Macau’s casino regulator – the Gaming Inspection and Coordination Bureau – confirmed in a Friday statement emailed to GGRAsia that “some” of the city’s casino concessionaires were using facial recognition technology inside their gaming venues.
The gaming bureau – also known by its Portuguese acronym DICJ – said that “according to information collected” by the regulator, facial recognition technology was only currently undergoing “preliminary testing” by some casino operators.
Such testing “needs to follow related privacy protection laws strictly, and can only be used for the protection and safety of persons and property,” added the regulator’s statement.
Paulo Martins Chan, director of the gaming bureau, had told GGRAsia on Thursday on the sidelines of a Macau conference about anti-money laundering, that the bureau would be issuing a statement about what he termed in brief comments to us as a story about use of “new technology” in Macau casinos.
That was understood to be a reference to a Bloomberg article published on Wednesday that claimed digital technology was being used in some Macau casinos to track the players most drawn to risk when gambling.
The article had also raised the issue of whether – were such information being gathered on player habits and then placed in a so-called “data cloud” – it might be breaching Macau’s data protection law, which requires prior authorisation for personal data to be transported outside Macau’s borders.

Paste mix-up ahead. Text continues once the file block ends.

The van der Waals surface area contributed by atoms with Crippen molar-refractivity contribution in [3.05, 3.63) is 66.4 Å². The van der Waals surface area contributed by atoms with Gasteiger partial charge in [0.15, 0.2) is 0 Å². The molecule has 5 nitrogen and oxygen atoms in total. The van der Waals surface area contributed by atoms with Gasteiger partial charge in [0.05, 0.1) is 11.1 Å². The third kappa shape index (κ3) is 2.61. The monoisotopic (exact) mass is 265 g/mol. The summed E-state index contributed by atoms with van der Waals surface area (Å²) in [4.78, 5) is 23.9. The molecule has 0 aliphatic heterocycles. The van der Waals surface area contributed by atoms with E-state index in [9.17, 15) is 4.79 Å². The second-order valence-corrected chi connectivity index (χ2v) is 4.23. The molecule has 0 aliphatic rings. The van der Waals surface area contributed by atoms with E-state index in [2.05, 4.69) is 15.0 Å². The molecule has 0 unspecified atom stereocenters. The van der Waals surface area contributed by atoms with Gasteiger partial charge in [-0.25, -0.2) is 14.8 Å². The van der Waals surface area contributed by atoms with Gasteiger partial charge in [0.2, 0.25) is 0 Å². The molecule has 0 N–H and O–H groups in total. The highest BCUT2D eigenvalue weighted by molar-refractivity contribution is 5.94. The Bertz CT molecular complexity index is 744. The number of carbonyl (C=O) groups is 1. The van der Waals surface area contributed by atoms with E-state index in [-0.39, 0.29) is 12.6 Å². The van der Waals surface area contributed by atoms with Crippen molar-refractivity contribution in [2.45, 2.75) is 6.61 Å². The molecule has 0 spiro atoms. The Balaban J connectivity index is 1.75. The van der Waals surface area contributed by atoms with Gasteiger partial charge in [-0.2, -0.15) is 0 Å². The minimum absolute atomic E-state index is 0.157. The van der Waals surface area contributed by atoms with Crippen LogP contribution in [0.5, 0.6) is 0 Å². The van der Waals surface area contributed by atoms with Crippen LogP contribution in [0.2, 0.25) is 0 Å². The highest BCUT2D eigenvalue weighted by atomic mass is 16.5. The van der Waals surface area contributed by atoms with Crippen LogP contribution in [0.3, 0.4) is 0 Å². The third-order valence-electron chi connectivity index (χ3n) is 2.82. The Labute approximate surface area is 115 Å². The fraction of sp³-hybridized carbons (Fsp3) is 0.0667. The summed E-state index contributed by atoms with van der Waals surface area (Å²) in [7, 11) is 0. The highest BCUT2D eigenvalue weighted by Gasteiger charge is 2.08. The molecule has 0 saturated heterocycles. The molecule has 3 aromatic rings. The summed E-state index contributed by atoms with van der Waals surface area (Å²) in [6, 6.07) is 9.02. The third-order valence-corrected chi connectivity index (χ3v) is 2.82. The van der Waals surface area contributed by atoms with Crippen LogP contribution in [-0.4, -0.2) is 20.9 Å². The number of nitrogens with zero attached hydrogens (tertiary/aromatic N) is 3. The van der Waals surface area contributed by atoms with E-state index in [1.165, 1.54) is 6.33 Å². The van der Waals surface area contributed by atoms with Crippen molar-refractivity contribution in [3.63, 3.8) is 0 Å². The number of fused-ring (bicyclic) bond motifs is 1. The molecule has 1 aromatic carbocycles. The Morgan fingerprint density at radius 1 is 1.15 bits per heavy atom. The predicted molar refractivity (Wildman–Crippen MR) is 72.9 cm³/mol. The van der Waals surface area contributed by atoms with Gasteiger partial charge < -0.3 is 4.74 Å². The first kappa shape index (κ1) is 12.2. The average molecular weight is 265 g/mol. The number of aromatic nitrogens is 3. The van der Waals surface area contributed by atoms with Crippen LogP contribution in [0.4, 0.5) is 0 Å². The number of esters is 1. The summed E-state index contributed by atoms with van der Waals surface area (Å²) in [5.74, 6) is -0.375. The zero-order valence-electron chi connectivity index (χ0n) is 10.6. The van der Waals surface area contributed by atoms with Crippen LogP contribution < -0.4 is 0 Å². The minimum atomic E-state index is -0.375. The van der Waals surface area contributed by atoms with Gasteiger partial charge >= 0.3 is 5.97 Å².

The Bloomberg article had suggested that facial recognition technology – typically presented by its advocates as a way of safeguarding the public by identifying excluded or at-risk players, and of protecting the operators from known cheats or other undesirables – might be used in some cases to track particular high-value players moving around a casino floor.
A senior official of the Macau’s Unitary Police Service had said in May that Macau’s casino operators could be required to have their in-house surveillance technology upgraded to include facial recognition. Such provision could be included in the city’s existing gaming law ahead of a fresh public tender process for local gaming rights, said at the time Mui San Meng, assistant to the Commissioner-General of the Unitary Police Service, speaking at the city’s Legislative Assembly.
Asian casino promoter Melco Resorts and Entertainment Ltd had said in April – in its Sustainability and Corporate Social Responsibility Report 2018 – it was “preparing to install the latest generation” of facial recognition technology in its venues in Macau and Manila this year. “In 2016, Melco became the first operator in Asia to deploy real-time facial recognition security systems at every entrance to our gaming areas in Macau, assisting self exclusion,” noted the report.
The Macau gaming bureau said in its Friday statement it had been “strictly assessing and authorising requests for installation of gaming-related equipment in casinos in accordance with laws and the concession contract of the gaming licence” relevant to the appropriate operator.
Macau’s gaming law states all casino operators must install “electronic surveillance and monitoring devices” inside their gaming venues “for the protection and safety of persons and property”.
The statement added that when the gaming bureau was considering an application to install new technology in the city’s gaming venues, it would “take into account especially whether the equipment is secure and matches the local gaming-related laws as well as privacy protection laws in Macau.”.
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"One thing that is certain under the coronavirus era is that the biggest beneficiaries are the illegal operators, both bricks and mortar and online"
Partner and director overseeing government affairs at casino industry consultancy Global Market Advisors